I was blown away by Children of Time – see my review, which I think is one of the best terraforming adventures I’ve ever read. So I was especially keen to read Children of Ruin, which I didn’t think was so successful, though that was partly because it was extremely ambitious – see my review. It goes without saying that Children of Memory is one of my must-reads of the year – for starters, I was intrigued to see where Tchaikovsky was going with this story and how many of his highly unusual cast in this series would appear.
BLURB: Earth is failing. In a desperate bid to escape, the spaceship Enkidu and its captain, Heorest Holt, carry its precious human cargo to a potential new Eden. Generations later, this fragile colony has managed to survive, eking out a hardy existence. Yet life is tough, and much technological knowledge has been lost.
Then Liff, Holt’s granddaughter, hears whispers that the strangers in town aren’t from neighbouring farmland. That they possess unparalleled technology – and that they’ve arrived from another world. But not all questions are so easily answered, and their price may be the colony itself.
REVIEW: I loved the early section of the book which quickly drew me in. Liff is a delightful and sympathetic character, who is just at the age when questioning the status quo is what she should be doing. Unfortunately, this isn’t a society where any form of dissent is welcomed, particularly where her uncle is concerned. Sometimes, this merely causes a bit of family tension, other times her questions are met with blows and punishment. Time is highly mutable in this tale and we revisit key events with very different outcomes.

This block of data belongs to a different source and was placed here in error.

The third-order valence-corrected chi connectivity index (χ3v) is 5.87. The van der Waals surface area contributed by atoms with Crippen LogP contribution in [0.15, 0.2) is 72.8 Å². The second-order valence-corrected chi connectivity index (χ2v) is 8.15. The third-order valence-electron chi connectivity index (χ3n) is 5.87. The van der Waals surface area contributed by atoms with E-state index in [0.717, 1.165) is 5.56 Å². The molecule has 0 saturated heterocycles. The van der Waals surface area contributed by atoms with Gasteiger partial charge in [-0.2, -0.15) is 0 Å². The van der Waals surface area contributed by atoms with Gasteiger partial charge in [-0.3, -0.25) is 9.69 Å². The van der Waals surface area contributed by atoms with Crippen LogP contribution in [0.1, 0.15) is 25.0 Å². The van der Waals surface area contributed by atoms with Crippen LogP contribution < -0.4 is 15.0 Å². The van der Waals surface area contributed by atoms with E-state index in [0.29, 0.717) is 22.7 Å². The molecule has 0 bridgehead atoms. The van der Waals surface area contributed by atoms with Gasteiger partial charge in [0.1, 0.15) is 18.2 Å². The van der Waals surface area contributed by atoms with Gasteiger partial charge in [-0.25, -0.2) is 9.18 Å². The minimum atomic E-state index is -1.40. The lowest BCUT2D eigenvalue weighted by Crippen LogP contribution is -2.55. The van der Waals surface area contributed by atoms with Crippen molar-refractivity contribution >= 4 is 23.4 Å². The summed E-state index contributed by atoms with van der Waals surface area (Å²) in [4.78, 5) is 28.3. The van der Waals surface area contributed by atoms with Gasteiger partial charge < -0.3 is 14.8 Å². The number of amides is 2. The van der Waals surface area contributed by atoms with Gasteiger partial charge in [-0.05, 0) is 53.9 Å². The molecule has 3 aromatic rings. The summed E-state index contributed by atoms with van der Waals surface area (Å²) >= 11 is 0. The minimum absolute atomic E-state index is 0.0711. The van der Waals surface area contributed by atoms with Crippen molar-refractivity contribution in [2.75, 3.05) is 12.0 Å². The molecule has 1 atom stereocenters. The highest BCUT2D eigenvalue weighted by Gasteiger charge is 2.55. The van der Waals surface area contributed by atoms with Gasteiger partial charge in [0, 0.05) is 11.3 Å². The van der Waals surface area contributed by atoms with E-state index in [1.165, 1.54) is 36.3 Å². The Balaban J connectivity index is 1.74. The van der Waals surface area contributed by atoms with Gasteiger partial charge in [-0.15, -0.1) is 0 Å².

I enjoyed once more meeting Kern, Portia, Paul and Miranda in their current iterations as they grapple with the puzzle that lies at the heart of the colony. But about of the third of the way through, the pace stuttered. Obviously in a book dealing with time loops, there is a degree of repetition. But I did feel that there were just too many dialogues between the ravens that essentially ended up with them being stumped. And while their back and forth was initially amusing, by the final section I frankly hoped that someone in the colony would shoot the wretched birds and save me from yet another conversation between them.
Fortunately, Liff’s predicament and Miranda’s quirky character kept me turning the pages, along with the examination of memory, guilt and the role of outsiders within a closed society, all of which were nested within the story. The pace once more picked up again in the final section as Tchaikovsky drew all the elements together. I thoroughly enjoyed the ending, which left me moved. I don’t recommend you tuck into this one if you haven’t read at least one of the previous books in the series. Besides, Children of Time is definitely a treat if you haven’t yet had the pleasure. And while in my opinion, neither of the subsequent books in the series quite reach the same heights, both are interesting and thought-provoking reads. While I obtained an arc of Children of Memory from the publishers via Netgalley, the opinions I have expressed are unbiased and my own.